1874: Smith & Moore Grain Mill

Read an article about the Smith & Moore Grain Mill.

Casper Smith's Grain Mill
The Miner, Smethport, PA March 4, 1880

Farmer's Valley Grist Mill

A representative of the Miner visited the new and finely constructed grist mill of Smith & Moore, at Farmer’s Valley, on Monday and tells what he saw as follows.
The mill is a three story frame building 36x50 situated near the depot, easily accessible from the highway and railroad, having every facility for loading and unloading grain either for shipment or to be carted away. Piloted by Mr. Casper Smith and his millwright, Mr. Wm. C. Ackley, we first visited the engine room, here we found a beautiful horse power engine which cost $1,000 manufactured by the celebrated firm of McEwen Brothers of Wellsville, NY. The engine is a gem of its kind, working quietly and steadily and requiring but little fuel to run it in comparison to the amount of work required of it. One of the first, noticeable features in the mill is the total absence of mill banding, it being so arranged that even on the ground floor the shaft runs underneath the flooring, thus not only enabling the proprietors to utilize every inch of space but preventing the many accidents so common in mills and factories where the rooms are intersected with mill banding.
Stepping from the engine room to the grinding room, on the ground floor,, which contains three of the finest quality of stones, two 86 inch and one 30 inch costing $800 each, near by we noticed a curious little machine which on inspection we found to be a corn sheller manufactured by Sellew & Popple of Dunkirk, NY. This machine, although costing but about $75, is capable of shelling more than 30 bushels of corn an hour.
The arrangement of the elevators are worthy of comment, one in particular on this floor especially adapted for custom work, and so partitioned of that every customer can see at a glance just how much flour etc., he is getting.
On the second floor is the machine for which this mill is justly celebrated. It is called a Middlings Puritier, manufactured by Huntley, Holcomb & Heine, value of $300. The grain after being ground is brought up by elevators to the third floor, passes through the “bolt” into another elevator, then into the “bran duster” from thence into the “separator,” which separates the bran from the middlings, and then into the “purifier”. It is impossible to speak too highly of this machine. By the courtesy of Mr. Bartholomew, the miller, we were permitted to examine a portion of the middlings just taken from the “purifier” under a powerful microscope, each particle of wheat showing itself perfectly pure and white without a single speck of bran or dust. The machine itself blows the dust into another room and the grain passes down into the stone again to be re-grounded, thus making a quality of flour of a purity impossible to be manufactured on the old time principle. The Enreka Smutter, Bran Duster and Separator, manufactured by Hown Babcock & Co., of Silver Creeek, valued at $300 and $175 respectively are machines lately invented and, it is needless to add, do their work effectively and well. The dust from the Smutter is blown from the third floor, thus leaving no dust in the mill. All machinery on the second floor is propelled by friction from a shaft running through the ground floor, so that no belting is required. There are three granaries on this floor each capable off storing 400 bushels. On the third floor is an “ExcelsorBran Duster.” The latest improvement in this machine is what is called a “Jar” to prevent the machine from clogging up. None of the machines in the mill have been out of order yet. A useful little arrangement on the ground floor, a Patent Sleeve Sprout, will be thankfully remembered by farmers who are accustomed to having their sacks torn in filling. This simple contrivance entirely prevents that, being movable and easily adjusted.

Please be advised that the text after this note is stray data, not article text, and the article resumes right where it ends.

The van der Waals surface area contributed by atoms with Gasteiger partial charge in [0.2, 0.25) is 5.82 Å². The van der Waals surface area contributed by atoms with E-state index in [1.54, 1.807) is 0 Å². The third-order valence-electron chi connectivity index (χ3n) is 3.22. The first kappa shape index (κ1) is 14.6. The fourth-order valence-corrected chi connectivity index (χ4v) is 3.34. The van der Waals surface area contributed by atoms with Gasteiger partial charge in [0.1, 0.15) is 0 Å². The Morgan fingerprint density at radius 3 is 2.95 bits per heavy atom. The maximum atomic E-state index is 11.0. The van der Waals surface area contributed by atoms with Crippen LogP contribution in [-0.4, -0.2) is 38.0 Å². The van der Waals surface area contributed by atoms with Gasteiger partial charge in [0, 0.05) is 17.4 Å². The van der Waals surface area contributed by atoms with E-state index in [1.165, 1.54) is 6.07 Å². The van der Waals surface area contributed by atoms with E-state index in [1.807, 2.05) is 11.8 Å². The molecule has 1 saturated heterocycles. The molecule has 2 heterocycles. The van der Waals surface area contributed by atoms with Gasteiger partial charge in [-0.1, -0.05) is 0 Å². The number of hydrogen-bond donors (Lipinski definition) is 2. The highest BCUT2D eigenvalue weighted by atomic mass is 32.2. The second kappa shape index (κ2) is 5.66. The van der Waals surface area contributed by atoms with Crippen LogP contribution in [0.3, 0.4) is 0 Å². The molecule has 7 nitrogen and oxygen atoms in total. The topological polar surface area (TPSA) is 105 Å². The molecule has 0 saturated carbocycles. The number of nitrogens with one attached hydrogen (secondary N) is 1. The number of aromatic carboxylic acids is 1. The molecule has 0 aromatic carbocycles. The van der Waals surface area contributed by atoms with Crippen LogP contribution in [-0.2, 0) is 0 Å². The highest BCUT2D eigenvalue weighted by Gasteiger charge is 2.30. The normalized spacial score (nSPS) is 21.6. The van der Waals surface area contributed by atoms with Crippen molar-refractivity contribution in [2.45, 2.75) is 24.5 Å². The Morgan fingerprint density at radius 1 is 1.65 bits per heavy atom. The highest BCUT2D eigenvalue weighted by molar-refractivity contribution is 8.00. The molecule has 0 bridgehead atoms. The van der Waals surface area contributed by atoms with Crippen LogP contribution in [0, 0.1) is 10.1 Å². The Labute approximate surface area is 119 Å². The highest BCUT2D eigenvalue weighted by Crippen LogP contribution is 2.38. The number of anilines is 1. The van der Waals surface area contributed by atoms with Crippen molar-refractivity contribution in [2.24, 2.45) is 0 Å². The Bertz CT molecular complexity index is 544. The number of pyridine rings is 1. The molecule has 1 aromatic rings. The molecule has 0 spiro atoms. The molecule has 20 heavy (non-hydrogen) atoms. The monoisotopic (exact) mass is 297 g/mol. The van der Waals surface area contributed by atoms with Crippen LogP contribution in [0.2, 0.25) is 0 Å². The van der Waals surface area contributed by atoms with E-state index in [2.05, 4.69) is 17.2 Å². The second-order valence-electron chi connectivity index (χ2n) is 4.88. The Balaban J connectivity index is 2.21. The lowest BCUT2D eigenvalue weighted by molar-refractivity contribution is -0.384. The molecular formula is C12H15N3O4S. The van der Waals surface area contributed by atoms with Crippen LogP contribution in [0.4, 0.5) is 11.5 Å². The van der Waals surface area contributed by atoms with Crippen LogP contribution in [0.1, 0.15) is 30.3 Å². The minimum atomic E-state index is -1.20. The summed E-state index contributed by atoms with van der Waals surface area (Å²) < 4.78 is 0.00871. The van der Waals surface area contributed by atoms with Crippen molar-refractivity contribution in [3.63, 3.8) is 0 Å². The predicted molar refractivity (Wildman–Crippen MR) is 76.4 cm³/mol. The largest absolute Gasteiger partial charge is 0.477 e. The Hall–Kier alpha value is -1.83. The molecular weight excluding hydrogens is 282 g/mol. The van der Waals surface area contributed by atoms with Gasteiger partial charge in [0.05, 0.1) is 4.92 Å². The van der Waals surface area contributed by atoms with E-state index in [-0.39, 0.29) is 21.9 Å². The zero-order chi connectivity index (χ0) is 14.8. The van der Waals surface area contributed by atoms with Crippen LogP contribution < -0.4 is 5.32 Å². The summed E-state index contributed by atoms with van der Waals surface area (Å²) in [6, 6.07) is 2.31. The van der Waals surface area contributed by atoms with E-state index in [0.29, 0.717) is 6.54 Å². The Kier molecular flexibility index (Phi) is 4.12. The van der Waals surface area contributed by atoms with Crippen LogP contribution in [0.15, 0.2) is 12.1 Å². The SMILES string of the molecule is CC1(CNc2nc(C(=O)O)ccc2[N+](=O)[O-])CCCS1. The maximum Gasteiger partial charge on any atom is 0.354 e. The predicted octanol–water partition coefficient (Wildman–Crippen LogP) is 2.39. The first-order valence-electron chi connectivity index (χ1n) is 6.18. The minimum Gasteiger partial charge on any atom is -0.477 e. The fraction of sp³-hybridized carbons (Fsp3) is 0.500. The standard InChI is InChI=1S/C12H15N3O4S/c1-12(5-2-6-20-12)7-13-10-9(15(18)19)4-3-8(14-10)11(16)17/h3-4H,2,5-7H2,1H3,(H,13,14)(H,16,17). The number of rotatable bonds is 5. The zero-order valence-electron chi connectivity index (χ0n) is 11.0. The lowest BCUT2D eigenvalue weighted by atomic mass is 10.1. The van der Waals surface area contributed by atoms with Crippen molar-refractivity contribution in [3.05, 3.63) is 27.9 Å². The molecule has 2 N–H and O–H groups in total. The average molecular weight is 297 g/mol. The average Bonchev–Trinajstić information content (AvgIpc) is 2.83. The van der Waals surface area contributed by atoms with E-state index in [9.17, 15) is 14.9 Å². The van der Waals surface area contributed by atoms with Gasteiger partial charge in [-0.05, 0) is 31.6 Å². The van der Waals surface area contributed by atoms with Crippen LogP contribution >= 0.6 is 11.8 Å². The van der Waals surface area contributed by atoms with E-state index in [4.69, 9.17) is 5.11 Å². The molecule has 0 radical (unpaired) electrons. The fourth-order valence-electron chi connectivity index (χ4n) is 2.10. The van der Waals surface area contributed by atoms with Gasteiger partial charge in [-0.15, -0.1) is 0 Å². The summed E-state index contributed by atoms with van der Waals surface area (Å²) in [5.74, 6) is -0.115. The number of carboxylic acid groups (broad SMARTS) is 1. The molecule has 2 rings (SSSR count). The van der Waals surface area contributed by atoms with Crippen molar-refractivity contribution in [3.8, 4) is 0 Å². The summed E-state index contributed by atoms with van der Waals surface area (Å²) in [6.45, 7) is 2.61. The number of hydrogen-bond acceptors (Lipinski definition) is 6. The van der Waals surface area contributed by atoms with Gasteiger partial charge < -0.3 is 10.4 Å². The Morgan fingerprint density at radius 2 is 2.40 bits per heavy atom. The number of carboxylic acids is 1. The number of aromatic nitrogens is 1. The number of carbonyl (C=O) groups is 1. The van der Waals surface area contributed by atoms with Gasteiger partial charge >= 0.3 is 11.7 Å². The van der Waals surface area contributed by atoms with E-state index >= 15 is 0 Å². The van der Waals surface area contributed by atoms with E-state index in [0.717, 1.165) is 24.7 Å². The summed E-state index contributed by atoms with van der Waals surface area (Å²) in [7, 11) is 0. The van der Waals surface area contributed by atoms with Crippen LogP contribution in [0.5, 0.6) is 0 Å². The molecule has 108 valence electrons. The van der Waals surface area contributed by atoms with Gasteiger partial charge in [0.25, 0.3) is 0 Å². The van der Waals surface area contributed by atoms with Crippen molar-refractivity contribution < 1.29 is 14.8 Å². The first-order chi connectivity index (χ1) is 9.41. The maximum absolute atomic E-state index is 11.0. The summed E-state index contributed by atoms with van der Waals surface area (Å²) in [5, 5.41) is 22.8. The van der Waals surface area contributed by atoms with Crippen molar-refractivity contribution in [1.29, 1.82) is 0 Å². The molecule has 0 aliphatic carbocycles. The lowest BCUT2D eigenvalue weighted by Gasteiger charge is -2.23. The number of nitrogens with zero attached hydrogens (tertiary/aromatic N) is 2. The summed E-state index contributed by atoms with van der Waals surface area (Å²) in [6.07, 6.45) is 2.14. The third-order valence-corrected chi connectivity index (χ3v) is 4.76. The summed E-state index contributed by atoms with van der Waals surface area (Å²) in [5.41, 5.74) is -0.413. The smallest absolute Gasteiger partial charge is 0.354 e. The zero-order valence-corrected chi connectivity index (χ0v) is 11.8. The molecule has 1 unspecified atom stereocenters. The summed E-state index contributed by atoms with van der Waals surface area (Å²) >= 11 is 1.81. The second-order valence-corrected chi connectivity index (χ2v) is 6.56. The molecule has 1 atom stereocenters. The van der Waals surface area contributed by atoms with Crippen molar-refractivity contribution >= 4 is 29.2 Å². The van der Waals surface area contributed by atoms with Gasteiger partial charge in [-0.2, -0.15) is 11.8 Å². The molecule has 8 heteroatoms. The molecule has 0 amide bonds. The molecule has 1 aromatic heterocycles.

The “bolts” are worthy of notice being each supplied with nine slides by which the flour can be transferred by any of the elevators back to the stones to be made into either first, second, or third quality. The bolt gearing was all gotten up by the McEwen Brothers, of the latest and most improved methods, and the fixtures and arrangements throughout are, without exception, as complete as any mill in Pennsylvania. The mill commenced to run early last fall and we are glad to say business has been steadily improving since. During the last two months more than a car load of grain per week has been ground.
At a cost of at least $10,000 Messrs, Smith and Moore have built this mill and put it in its present admirable shape for business. No pains(?) or money has been spared to make it the best of its class, and equip it with every improvement in the way of machinery that will guarantee the best kind of work. Not only the proprietors, but every client has good reason to be proud of it as a home institution worthy of praise and patronage.

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